Editorial: Advice from my younger self
It’s the end times for ‘Jumble sales of the apocalypse’. This month’s Reform sees the last of Simon Jenkins’ column after five years. Its lively satire has received both more praise and more complaints than any other part of the magazine in that time! Simon gave my 30-year-old self a start in freelance writing, so it’s been an honour and a thrill to repay some of the debt.
While we’re looking back, you’ll see that ‘A good question’ this month asks: ‘What advice would you give to your younger self?’ It’s an intriguing question, and after I read the four answers on pages 21 to 23, my head started filling with advice I was very keen to send back to my own younger self. Having learned and grown so much, there were many ways I wanted to put Young Steve on a better path and many potholes in it which I wanted to point out.
So it was somewhat surprising to receive the following by return of imaginary post:
Thanks for your advice, Old Steve. I’m sure it was well meant. You don’t mind if I respond?
You tell me to ‘question the version of religion you were brought up with a bit more’. Have you really grown so forgetful and arrogant? I question all of it all the time. I wrestle with the problems. I read books by people I massively disagree with (sometimes). I change my mind.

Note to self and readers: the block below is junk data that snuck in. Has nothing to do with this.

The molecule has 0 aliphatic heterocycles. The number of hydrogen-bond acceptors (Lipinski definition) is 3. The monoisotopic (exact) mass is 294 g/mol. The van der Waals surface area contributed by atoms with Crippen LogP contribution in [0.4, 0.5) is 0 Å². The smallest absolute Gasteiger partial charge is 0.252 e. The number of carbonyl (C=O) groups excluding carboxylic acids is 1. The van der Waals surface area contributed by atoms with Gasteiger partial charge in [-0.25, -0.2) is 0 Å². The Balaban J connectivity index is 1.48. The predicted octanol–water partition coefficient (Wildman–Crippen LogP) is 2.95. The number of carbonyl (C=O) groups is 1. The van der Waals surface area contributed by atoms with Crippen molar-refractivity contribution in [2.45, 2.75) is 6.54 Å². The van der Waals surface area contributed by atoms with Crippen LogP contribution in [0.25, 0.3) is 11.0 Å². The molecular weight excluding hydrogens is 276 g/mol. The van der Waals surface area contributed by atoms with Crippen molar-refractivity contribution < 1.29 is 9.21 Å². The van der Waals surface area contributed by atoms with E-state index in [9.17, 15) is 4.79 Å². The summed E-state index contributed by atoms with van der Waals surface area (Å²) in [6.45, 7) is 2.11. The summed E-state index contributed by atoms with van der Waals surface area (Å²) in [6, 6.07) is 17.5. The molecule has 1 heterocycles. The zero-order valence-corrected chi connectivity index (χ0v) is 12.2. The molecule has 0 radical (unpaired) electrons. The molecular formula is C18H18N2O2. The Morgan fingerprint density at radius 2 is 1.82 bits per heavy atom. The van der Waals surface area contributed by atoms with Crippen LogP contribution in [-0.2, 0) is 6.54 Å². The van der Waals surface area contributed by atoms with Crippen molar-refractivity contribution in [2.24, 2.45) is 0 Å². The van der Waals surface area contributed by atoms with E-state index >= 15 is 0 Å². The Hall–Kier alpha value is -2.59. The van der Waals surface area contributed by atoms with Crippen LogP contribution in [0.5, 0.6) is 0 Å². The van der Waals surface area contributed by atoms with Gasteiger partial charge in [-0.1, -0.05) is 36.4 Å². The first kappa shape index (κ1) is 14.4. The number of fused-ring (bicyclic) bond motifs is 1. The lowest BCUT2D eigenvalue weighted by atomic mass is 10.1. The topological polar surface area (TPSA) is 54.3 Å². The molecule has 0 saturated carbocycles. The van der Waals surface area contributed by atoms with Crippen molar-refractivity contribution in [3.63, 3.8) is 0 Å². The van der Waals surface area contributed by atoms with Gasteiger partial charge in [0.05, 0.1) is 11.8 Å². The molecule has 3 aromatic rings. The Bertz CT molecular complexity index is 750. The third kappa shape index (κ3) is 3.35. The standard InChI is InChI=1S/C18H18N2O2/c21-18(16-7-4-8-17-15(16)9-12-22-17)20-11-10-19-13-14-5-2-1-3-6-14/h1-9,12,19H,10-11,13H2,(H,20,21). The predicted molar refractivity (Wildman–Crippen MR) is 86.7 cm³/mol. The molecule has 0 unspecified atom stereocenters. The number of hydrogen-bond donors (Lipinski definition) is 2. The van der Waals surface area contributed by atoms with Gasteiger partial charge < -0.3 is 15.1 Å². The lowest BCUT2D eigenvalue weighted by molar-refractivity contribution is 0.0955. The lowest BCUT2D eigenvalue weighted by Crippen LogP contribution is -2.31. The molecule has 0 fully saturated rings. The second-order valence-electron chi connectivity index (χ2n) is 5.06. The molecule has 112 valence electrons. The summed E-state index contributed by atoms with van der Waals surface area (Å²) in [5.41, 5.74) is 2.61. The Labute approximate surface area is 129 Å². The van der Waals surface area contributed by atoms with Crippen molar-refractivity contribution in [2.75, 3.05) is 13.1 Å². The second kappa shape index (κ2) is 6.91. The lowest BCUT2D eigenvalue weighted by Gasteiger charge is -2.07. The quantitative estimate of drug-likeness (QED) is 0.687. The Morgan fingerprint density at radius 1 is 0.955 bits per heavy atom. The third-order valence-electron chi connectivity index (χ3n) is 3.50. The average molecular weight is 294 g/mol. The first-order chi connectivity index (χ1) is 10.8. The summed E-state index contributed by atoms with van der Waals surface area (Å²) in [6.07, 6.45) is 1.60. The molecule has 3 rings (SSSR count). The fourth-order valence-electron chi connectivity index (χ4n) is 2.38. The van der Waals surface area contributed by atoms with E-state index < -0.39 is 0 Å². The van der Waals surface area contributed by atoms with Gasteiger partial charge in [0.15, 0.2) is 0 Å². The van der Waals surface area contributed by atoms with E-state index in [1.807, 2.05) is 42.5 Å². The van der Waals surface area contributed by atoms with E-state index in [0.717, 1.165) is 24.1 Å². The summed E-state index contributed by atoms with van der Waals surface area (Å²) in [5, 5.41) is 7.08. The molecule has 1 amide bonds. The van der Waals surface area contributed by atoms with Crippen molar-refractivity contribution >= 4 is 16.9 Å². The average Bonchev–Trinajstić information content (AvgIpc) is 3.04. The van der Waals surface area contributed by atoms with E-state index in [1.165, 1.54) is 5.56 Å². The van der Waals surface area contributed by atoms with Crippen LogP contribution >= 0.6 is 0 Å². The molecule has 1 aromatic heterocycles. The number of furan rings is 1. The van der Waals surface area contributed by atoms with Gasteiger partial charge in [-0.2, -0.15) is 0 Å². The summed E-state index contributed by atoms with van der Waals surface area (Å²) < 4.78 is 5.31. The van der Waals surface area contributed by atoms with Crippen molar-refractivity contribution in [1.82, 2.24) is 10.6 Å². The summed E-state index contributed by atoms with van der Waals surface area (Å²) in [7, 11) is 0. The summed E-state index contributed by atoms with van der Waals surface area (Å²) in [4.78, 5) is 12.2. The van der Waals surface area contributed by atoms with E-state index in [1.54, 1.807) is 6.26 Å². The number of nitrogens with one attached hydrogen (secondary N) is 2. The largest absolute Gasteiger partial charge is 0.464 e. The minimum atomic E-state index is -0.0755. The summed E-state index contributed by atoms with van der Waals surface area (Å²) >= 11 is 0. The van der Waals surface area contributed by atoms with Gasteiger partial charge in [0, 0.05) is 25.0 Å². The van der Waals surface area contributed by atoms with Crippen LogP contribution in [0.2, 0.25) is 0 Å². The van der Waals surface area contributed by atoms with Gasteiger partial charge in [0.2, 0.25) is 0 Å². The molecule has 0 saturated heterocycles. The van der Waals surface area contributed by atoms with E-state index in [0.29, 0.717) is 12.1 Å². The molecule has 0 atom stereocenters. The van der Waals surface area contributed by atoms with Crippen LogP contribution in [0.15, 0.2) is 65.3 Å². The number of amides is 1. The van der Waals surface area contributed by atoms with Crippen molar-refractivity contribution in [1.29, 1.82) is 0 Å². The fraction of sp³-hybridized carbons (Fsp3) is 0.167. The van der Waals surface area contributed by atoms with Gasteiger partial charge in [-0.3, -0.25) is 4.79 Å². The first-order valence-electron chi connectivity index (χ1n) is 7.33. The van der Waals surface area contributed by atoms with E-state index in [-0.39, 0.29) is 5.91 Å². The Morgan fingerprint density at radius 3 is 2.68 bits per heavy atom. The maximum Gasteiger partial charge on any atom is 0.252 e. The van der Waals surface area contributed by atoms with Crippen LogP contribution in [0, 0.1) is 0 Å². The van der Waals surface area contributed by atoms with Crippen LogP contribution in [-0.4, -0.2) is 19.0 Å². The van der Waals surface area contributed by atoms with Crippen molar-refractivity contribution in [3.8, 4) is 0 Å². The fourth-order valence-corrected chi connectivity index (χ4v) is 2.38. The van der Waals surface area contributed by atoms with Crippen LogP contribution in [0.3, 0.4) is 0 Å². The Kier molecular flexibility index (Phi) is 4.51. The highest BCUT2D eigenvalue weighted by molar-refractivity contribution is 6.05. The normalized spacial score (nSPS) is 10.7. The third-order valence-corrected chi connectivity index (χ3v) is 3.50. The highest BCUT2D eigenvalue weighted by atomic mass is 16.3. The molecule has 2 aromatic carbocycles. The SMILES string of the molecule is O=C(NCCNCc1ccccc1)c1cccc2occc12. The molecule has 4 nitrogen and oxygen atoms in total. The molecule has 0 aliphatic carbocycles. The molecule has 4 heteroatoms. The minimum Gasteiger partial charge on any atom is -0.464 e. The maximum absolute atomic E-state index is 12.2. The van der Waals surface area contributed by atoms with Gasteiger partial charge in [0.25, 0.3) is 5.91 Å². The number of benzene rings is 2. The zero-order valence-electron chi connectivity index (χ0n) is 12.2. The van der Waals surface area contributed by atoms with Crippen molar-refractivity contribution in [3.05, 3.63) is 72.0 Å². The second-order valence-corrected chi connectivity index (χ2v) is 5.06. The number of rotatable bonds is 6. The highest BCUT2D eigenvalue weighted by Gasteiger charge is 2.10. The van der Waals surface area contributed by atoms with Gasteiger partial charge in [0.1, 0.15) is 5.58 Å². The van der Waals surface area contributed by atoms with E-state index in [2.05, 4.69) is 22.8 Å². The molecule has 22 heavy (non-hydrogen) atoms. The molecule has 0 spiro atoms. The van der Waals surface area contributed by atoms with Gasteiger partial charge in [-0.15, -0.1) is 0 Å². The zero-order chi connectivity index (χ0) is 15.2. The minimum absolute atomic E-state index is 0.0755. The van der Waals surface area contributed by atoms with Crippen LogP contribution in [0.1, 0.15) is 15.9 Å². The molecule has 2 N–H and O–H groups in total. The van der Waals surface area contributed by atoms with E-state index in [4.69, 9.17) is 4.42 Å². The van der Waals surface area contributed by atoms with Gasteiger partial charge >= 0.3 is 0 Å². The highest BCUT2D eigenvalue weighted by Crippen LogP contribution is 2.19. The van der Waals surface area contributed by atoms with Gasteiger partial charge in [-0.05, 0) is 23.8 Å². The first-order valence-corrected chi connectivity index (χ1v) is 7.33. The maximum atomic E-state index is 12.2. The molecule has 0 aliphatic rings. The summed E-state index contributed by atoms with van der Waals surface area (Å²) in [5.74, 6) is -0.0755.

I’m afraid I actually believe this stuff for myself, not because my family or church told me to. Do you really think that, because you’ve drifted so far from what you used to believe, you must have never thought it through? You did, and I’m the result. I’m not the starting point for getting where you are, I’m the end point of my life so far.
You sound pretty sure you’ve gained insights I don’t have. Well, I should think so, after however many years it’s been. But are you sure that you haven’t, at the same time, lost hold of things you used to know? Slid? Hardened? Grown complacent and over-comfortable? Listened to too many voices telling you what you want to hear? Lost your first love?
By the way, I can’t help noticing how ‘personal development’ all your advice was. Why aren’t you telling me how to make a difference and change the world? I’m hoping that’s because I work it out for myself, so you don’t need to advise me. Or is it because, for all your hard-won insights and wisdom and personal development, you’ve lost sight of the fact that that’s what it’s all about? Could it be you’ve become focussed on you and yours, and given up on changing the world?
You sound tired. Maybe you should have a nap and mind your own business. Maybe you should take a long look in the mirror. Eat more veg, drink less booze, and save your soul before it’s too late, that’s my advice.
This article was published in the July/August 2018 edition of Reform